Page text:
Fri, 09/30/2022 - 09:07

Guillermo del Toro's Cabinet of Curiosities is a new anthology series coming this month to Netflix.

So-called cabinets of curiosities—aka wunderkammers ("wonder-rooms")—were hugely popular in the 17th century. They were largely random collections of strange-yet-fascinating stuff, including natural history specimens, archaeological artifacts, religious or historical relics, the odd work of art, and any other quirky item that caught the cabinet creator’s fancy.  The concept also inspired auteur director Guillermo del Toro when putting together a new anthology horror series for Netflix: Guillermo del Toro's Cabinet of Curiosities. The streaming platform just dropped the official trailer for the series, and it looks like just the right kind of fright fare to bring some stylishly spooky frissons to the Halloween season.

As we've reported previously, the series was first announced in 2018 and features eight episodes written and directed by filmmakers handpicked by del Toro. The list of directors includes Jennifer Kent, who directed 2014's phenomenal The Babadook; her episode, "The Murmuring," is based on an original story by del Toro and features Babadook star Essie Davis (aka Miss Fisher). "Dreams in the Witch House," based on an H.P. Lovecraft short story, is directed by Catherine Hardwicke (Lords of Dogtown, Twilight).

"Graveyard Rats" is directed by Vincenzo Natali (In the Tall Grass, Splice), while Guillermo Navarro (Narcos) directed "Lot 36," also based on an original story by del Toro. Keith Thomas (Firestarter) directed "Pickman's Model," another episode based on a Lovecraft short story; David Prior (The Empty Man) directed "The Autopsy"; Panos Cosmatos (Mandy) directed "The Viewing"; and Ana Lily Amirpour—who directed the exquisite A Girl Walks Home Alone at Night—directed "The Outside."

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The best Mac desktop clients for Gmail aficionados

Fri, 09/30/2022 - 08:32
The best Mac desktop clients for Gmail aficionados

Enlarge (credit: Aurich Lawson / Getty Images / Apple)

Here's the situation: I have a Mac, I need a desktop mail client, and I want it to work as seamlessly as possible with Gmail.

Just a small slice of Gmail's Vim-inspired keyboard shortcuts.

Just a small slice of Gmail's Vim-inspired keyboard shortcuts. (credit: Kevin Purdy)

Gmail has been my primary personal email provider since 2003. I've also had more than a dozen Google Workspace accounts over the years. I understand the issues inherent in an advertising company managing my email and keeping me locked into its ecosystem. But I dig Gmail's Vim-inspired shortcuts, its powerful search capabilities, its advanced filtering, its storage—and, of course, its availability in nearly any browser.

But browsers are often where focus goes to flounder. I want to give email a defined space, a visual context as a place I go to communicate. And, incidentally, I want to avoid Gmail's annoying nudges to use Meet, Spaces, or whatever the messaging focus is this week. So let's see what kind of Mac desktop client works best for someone with Gmail on the brain.

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Mystery hackers are “hyperjacking” targets for insidious spying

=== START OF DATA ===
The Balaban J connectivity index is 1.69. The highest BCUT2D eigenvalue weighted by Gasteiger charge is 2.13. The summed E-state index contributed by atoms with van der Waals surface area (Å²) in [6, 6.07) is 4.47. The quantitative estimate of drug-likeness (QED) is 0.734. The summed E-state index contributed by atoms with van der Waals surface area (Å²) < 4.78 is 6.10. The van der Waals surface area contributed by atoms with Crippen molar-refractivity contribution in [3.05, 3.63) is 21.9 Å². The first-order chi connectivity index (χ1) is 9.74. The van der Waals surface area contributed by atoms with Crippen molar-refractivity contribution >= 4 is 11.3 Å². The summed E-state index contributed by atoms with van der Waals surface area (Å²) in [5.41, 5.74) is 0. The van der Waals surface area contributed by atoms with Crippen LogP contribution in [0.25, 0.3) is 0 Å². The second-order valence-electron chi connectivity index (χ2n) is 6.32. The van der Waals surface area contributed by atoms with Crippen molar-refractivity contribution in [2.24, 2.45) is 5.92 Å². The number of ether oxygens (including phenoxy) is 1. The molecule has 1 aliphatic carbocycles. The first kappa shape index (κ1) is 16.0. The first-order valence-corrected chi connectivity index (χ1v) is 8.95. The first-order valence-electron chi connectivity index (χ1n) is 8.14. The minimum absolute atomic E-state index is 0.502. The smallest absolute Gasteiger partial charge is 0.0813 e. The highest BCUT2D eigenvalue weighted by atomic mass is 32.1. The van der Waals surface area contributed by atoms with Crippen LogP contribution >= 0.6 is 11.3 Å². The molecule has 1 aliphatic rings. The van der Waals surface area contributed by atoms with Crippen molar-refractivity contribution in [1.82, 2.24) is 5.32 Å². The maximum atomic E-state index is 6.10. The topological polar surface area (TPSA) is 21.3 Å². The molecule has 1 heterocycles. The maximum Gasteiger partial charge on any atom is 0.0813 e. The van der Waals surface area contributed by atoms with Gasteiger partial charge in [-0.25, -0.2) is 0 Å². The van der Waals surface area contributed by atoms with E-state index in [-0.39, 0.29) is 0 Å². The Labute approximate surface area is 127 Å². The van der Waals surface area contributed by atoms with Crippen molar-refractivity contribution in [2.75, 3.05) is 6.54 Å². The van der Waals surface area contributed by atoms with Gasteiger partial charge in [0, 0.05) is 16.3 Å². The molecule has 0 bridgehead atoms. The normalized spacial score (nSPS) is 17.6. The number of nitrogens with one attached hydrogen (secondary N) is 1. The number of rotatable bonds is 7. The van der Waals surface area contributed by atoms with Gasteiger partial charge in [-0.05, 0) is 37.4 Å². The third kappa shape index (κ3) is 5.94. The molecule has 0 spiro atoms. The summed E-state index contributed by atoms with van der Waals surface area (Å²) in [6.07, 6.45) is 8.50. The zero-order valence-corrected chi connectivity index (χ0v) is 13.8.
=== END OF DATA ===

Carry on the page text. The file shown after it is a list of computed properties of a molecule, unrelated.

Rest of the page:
Fri, 09/30/2022 - 08:22
Mystery hackers are “hyperjacking” targets for insidious spying

Enlarge (credit: Marco Rosario Venturini Autieri/Getty Images)

For decades, virtualization software has offered a way to vastly multiply computers’ efficiency, hosting entire collections of computers as “virtual machines” on just one physical machine. And for almost as long, security researchers have warned about the potential dark side of that technology: theoretical “hyperjacking” and “Blue Pill” attacks, where hackers hijack virtualization to spy on and manipulate virtual machines, with potentially no way for a targeted computer to detect the intrusion. That insidious spying has finally jumped from research papers to reality with warnings that one mysterious team of hackers has carried out a spree of “hyperjacking” attacks in the wild.

Today, Google-owned security firm Mandiant and virtualization firm VMware jointly published warnings that a sophisticated hacker group has been installing backdoors in VMware’s virtualization software on multiple targets’ networks as part of an apparent espionage campaign. By planting their own code in victims’ so-called hypervisors—VMware software that runs on a physical computer to manage all the virtual machines it hosts—the hackers were able to invisibly watch and run commands on the computers those hypervisors oversee. And because the malicious code targets the hypervisor on the physical machine rather than the victim’s virtual machines, the hackers’ trick multiplies their access and evades nearly all traditional security measures designed to monitor those target machines for signs of foul play.

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Texts show roll call of tech figures tried to help Elon Musk in Twitter deal

Fri, 09/30/2022 - 07:23
Illustration of Elon Musk juggling three birds in the shape of Twitter's logo.

Enlarge (credit: Aurich Lawson | Photo by Jim Watson/AFP via Getty Images)

A trove of text messages released as part of the legal fight over Elon Musk’s effort to terminate his acquisition of Twitter has revealed frantic efforts to put the $44 billion deal together with help from a cast of high-profile Silicon Valley backers.

Hundreds of messages from early 2022 between Musk and his associates showed the billionaire entrepreneur had engaged with Twitter’s management and board, his advisers at Morgan Stanley, potential investors such as FTX chief executive Sam Bankman-Fried, and random supporters of his bid, including podcast host Joe Rogan.

Jack Dorsey, Twitter’s former chief executive, told Musk that he had previously tried to get him on to the company’s board in 2020 but was refused, the texts revealed.